PGPMenu: Key Generation

Derek Atkins

This command will generate a PGP key for you. It will try to be smart about who you are, and try to generate a key with your name on it (obtained via the Unix USER environment variable and your local finger information). It will also create your PGPPATH directory for you, if it doesn't already exist.

If you don't like the PGP UserID that is chosen for you, you can opt to change it and create one of your own choosing. You should, however, make sure to choose a UserID of the form John Q. Public <> for your UserID.

PGP will then ask you how big you want your key to be (the bigger the key, the more secure it will be, but also the longer it will take you to sign and decrypt documents). Next, PGP will ask you for a passphrase, which you should choose to be something you will remember but no one else can guess. You should make it as long as you wish, but remember that there is a 128 character limit on the length of the passphrase.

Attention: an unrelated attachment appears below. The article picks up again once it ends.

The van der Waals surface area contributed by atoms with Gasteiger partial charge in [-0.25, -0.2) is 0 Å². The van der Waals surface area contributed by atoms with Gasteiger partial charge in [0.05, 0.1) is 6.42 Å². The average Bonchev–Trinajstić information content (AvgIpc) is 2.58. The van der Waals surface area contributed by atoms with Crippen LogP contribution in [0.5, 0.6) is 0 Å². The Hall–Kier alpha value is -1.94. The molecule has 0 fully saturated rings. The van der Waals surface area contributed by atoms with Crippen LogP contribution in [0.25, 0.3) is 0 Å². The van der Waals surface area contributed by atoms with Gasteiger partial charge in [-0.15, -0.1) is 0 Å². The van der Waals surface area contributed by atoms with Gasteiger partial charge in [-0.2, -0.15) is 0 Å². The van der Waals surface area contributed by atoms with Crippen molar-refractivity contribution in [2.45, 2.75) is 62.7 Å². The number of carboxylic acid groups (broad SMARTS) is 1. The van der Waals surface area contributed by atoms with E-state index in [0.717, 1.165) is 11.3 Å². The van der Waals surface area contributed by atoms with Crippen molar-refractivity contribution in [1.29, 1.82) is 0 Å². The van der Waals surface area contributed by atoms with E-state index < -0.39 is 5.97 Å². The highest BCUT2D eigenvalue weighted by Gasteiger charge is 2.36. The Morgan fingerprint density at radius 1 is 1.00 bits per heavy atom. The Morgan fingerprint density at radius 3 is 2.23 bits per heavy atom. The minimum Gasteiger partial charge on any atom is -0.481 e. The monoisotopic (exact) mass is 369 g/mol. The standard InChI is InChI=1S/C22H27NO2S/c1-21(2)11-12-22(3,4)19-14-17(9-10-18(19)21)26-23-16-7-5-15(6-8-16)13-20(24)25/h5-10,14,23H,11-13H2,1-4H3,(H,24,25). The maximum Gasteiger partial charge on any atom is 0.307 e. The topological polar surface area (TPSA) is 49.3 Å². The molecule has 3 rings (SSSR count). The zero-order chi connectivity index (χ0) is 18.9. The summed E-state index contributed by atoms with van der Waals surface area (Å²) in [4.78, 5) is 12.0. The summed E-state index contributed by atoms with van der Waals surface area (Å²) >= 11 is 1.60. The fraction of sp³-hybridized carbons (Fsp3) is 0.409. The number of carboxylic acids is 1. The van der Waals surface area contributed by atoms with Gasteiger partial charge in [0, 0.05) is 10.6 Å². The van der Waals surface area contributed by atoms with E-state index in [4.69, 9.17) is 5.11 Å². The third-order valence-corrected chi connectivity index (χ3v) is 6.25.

PGP will then generate the key, which will probably take some time. It might take anywhere from a few seconds to a few minutes, depending on what kind of machine you are on and what else you are doing.

Once your key is generated, PGPMenu will ask whether you want to get it signed by the local Keysigner, and then whether you want to submit your new key to the local keyserver. If these options are not available, then they will not be presented to the user.

Once the key generation is complete it will wait for the user to hit return to return to either the main menu or the key management menu, depending on which one you used to get here.